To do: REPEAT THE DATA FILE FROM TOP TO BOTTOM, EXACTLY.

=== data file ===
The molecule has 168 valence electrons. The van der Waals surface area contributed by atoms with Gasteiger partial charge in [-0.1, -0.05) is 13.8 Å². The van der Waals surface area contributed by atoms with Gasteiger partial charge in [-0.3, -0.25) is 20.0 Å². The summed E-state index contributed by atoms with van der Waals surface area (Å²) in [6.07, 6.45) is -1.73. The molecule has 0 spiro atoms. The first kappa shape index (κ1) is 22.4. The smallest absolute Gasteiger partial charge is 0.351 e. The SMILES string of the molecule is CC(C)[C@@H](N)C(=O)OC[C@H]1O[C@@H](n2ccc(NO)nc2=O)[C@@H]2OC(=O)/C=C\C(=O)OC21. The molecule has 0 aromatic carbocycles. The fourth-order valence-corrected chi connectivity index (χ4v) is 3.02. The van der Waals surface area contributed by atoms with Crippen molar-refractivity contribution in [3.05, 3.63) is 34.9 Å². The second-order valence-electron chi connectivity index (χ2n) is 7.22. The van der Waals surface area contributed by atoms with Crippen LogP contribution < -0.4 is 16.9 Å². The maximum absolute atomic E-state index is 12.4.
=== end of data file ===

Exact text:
The molecule has 168 valence electrons. The van der Waals surface area contributed by atoms with Gasteiger partial charge in [-0.1, -0.05) is 13.8 Å². The van der Waals surface area contributed by atoms with Gasteiger partial charge in [-0.3, -0.25) is 20.0 Å². The summed E-state index contributed by atoms with van der Waals surface area (Å²) in [6.07, 6.45) is -1.73. The molecule has 0 spiro atoms. The first kappa shape index (κ1) is 22.4. The smallest absolute Gasteiger partial charge is 0.351 e. The SMILES string of the molecule is CC(C)[C@@H](N)C(=O)OC[C@H]1O[C@@H](n2ccc(NO)nc2=O)[C@@H]2OC(=O)/C=C\C(=O)OC21. The molecule has 0 aromatic carbocycles. The fourth-order valence-corrected chi connectivity index (χ4v) is 3.02. The van der Waals surface area contributed by atoms with Crippen molar-refractivity contribution in [3.05, 3.63) is 34.9 Å². The second-order valence-electron chi connectivity index (χ2n) is 7.22. The van der Waals surface area contributed by atoms with Crippen LogP contribution < -0.4 is 16.9 Å². The maximum absolute atomic E-state index is 12.4.